Photo courtesy of Sabal

These are the 10 hottest stories that had Dallas talking in 2022

The year's hottest headlines

Editor's note: What was Dallas reading in 2022? We are so glad you asked. News of specially designed swimwear was a perfect fit for readers, and not just during bathing suit season. Lists of best Christmas lights and top State Fair discounts came in handy. A Deep Ellum Tex-Mex restaurant closed, and doors to a Fixer Upper castle in Waco opened. Here's a look back at the 10 most-read CultureMap stories from the year. By the way, you can also look back at the topdining, arts & entertainment, travel, society, and real estate stories; most memorable theater experiences; and best and worstmovies in their own lists, too.

1. Dallas designer launches uplifting swimwear for women with itty bitty fit issue. Highland Park native and TCU grad Hartley Lynn launched SABAL, a new brand of swimwear for women with smaller chests, on August 22. Designed for AA to C cups, SABAL swimsuits are specially designed to retain their shape and feel in and out of the water. Before starting SABAL, Lynn considered “going under the knife” for enhancement, she says, but she decided she didn’t want to alter her natural body. She simply wanted swimsuits that would make her feel good about herself.

2. Dallas' most VIP couple leads all-star gala for Perot Museum 10th anniversary. The 10th anniversary of a Dallas landmark deserves a star-studded party and a few fireworks, too — and that's exactly what the Perot Museum of Nature and Science did to celebrate its milestone birthday. Dallas' most VIP couple led the festivities. Dirk and Jessica Nowitzki co-chaired the 10th anniversary Night at the Museum Gala on Saturday, November 12.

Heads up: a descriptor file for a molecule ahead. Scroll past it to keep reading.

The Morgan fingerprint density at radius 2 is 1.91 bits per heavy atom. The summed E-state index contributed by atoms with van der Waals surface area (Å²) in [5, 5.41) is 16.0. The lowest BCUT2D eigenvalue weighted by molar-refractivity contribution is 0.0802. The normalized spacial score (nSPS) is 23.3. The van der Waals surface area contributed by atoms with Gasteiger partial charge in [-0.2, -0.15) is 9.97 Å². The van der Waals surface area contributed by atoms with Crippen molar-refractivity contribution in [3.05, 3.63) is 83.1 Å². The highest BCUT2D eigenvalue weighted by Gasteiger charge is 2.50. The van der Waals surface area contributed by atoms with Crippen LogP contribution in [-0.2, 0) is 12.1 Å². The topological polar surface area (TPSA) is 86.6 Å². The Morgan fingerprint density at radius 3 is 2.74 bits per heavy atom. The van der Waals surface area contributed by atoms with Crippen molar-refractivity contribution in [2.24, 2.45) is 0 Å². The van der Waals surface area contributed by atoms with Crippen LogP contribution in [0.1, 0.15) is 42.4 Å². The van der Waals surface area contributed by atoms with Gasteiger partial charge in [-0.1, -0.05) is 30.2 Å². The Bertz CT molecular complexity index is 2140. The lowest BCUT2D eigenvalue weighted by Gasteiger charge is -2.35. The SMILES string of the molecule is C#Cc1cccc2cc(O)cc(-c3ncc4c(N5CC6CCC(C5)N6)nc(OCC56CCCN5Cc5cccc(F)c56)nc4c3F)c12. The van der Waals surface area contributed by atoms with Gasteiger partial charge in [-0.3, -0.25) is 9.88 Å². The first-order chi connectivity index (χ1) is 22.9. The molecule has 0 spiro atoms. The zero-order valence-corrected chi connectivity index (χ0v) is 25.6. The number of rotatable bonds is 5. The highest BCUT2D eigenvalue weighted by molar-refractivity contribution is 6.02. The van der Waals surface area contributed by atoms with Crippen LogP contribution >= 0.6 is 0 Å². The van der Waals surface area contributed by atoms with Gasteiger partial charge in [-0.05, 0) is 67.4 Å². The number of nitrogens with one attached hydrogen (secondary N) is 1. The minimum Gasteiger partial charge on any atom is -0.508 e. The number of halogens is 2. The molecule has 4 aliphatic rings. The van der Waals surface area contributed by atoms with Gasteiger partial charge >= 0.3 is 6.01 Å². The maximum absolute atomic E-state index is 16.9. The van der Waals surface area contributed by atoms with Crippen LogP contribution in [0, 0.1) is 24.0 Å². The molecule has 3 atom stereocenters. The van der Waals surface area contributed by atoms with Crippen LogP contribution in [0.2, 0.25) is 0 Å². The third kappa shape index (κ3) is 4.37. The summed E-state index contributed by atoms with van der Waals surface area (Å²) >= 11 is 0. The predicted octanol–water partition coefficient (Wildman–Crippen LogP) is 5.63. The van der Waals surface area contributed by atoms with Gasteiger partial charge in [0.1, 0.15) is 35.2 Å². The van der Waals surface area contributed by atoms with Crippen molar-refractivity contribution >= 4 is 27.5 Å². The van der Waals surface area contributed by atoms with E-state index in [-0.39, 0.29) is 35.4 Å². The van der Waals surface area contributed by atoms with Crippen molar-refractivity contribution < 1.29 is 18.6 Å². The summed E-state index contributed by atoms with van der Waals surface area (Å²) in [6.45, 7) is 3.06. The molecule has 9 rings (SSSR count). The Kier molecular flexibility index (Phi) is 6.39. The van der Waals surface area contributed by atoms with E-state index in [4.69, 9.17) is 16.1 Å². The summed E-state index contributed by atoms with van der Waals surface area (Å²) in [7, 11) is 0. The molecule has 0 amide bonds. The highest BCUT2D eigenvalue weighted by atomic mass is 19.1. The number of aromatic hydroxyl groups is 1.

3. Where to see the most spectacular Christmas lights dazzling Dallas-Fort Worth in 2022. In early November, it already time for Dallas-Fort Worth to light up, merry and bright, for the 2022 holidays — from towering trees that twinkle and shine to dazzling drive-thru displays and immersive walk-thru experiences. This was our guide to the biggest, brightest, most spectacular Christmas light displays in the area (many of which are on through at least New Year's Eve). We also broke out the top homes and neighborhoods for lights in a separate list.

4. Affluent Dallas suburb makes bank as richest Texas county, report says. Based on its geographic size, Rockwall County is the smallest county in Texas, at just 149 square miles. But don’t let its size fool you when it comes to wealth. Rockwall County also is the richest county in the state. In May, data analysis website Stacker compiled a list of the wealthiest counties in Texas based on median household income, and Rockwall County came out on top at $100,920.